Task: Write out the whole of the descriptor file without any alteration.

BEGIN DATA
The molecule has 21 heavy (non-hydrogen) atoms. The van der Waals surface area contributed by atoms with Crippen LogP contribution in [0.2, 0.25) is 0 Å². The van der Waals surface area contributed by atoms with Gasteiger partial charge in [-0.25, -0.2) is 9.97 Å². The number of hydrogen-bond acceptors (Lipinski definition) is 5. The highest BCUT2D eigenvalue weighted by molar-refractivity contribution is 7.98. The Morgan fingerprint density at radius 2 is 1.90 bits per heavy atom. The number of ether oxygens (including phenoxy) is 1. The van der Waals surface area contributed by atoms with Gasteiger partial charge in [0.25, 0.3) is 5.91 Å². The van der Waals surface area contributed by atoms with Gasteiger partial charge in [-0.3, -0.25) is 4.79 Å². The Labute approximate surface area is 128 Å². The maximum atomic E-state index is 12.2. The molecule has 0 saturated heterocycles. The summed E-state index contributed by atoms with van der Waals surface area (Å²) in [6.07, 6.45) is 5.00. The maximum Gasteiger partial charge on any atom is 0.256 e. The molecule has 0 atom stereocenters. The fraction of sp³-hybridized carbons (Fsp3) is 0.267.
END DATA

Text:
The molecule has 21 heavy (non-hydrogen) atoms. The van der Waals surface area contributed by atoms with Crippen LogP contribution in [0.2, 0.25) is 0 Å². The van der Waals surface area contributed by atoms with Gasteiger partial charge in [-0.25, -0.2) is 9.97 Å². The number of hydrogen-bond acceptors (Lipinski definition) is 5. The highest BCUT2D eigenvalue weighted by molar-refractivity contribution is 7.98. The Morgan fingerprint density at radius 2 is 1.90 bits per heavy atom. The number of ether oxygens (including phenoxy) is 1. The van der Waals surface area contributed by atoms with Gasteiger partial charge in [0.25, 0.3) is 5.91 Å². The van der Waals surface area contributed by atoms with Gasteiger partial charge in [-0.3, -0.25) is 4.79 Å². The Labute approximate surface area is 128 Å². The maximum atomic E-state index is 12.2. The molecule has 0 saturated heterocycles. The summed E-state index contributed by atoms with van der Waals surface area (Å²) in [6.07, 6.45) is 5.00. The maximum Gasteiger partial charge on any atom is 0.256 e. The molecule has 0 atom stereocenters. The fraction of sp³-hybridized carbons (Fsp3) is 0.267.